Illinois Gov. Bruce Rauner gave no signs of giving ground in his budget fight with legislative Democrats in a visit to the Quad-Cities on Monday.
Rauner toured an elementary school, stopped by a restaurant and talked with workers and others at a Rock Island bakery. He downplayed any hopes that a public bargaining session with legislative leaders would amount to much, and he said it is "critical" that the scope of collective bargaining with unions be narrowed.
"We're fighting hard. We're staying strong. We're going to get it done — I'm hoping by January," Rauner said at the Hill & Valley Premium Bakery.
The governor's visit comes in the fourth month of a budget impasse and as pressure builds to end the stalemate.
A little more than a week ago, former Gov. Jim Edgar, a Republican, said the budget shouldn't be held "hostage" to reforms.
Asked about Edgar's comments on Monday, Rauner said that he was not criticizing "decisions in the past that have caused our mess" but would instead look to the future.
The governor also sought to dash the notion that he's not talking with legislative leaders.
Last week, several groups asked that the leaders and Rauner meet, which prompted House Speaker Mike Madigan to suggest that it be public. Rauner responded that his office would organize a Nov. 18 meeting.
The governor said Monday that he has had continuous talks with leaders and that he has committed to a public meeting. But he added that he didn't think it would result in much.
"I don’t think they’re going to offer compromises or creative solutions in front of a media negotiation," he said. "I just don’t think that’s likely. But we can get issues on the table. We can have a good conversation."
The governor toured Ridgewood Elementary School and Glenview Middle School in East Moline, telling students he was working to improve education and the economy.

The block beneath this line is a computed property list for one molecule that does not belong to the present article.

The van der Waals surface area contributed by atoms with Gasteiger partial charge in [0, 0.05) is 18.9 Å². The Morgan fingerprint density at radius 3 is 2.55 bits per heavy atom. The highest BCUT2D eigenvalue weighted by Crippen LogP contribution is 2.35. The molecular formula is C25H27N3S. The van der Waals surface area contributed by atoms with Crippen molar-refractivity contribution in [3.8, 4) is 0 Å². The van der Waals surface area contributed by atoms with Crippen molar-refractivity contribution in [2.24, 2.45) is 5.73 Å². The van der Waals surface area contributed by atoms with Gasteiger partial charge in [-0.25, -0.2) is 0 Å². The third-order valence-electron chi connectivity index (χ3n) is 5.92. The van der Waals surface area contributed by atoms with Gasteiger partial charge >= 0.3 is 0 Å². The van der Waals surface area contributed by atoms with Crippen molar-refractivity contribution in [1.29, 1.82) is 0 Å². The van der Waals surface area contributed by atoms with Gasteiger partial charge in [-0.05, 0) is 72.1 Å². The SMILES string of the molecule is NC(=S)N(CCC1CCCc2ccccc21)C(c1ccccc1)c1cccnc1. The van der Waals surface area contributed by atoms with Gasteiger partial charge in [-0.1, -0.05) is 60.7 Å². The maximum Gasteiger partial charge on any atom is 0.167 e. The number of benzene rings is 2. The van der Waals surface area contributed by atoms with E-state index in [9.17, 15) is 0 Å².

The state teachers union has been critical of Rauner's reform agenda, but the governor was especially solicitous of teachers at the schools, asking in three of the four classes he visited that students give their instructors a round of applause.
"I love teachers," he said.
At the bakery, where he was given a pumpkin pie, Rauner continued to push for changes to the state's workers' compensation system and the ability of local governments to narrow the scope of bargaining with public unions, which he called "critical."
Rauner said the state has fewer net jobs than it did 16 years ago.
One of the people at the bakery was Angie Kendall, director of development and communications for the Child Abuse Council. She asked what organizations such as hers can do to continue operating in the absence of a budget.
A large part of the group's budget comes from the state, and last week, officials there said some of its programs are on a month-to-month basis.
Rauner referred her to staffers, who he said are working with agencies deal with the situation.
"We have to be cautiously optimistic," Kendall said afterward, adding their clients need them.
Rep. Don Moffitt, R-Galesburg, who was at the bakery, said that he didn't think the impasse would end before January and that what's happening now shouldn't be a surprise.
"He was elected by the people with pretty strong support. He ran on an agenda of shaking Springfield up," said Moffitt, who plans to retire at the end of his term. "We shouldn't be surprised at anything that's happened so far. Gov. Rauner is keeping his commitment, he's keeping his promise. And he is shaking things up."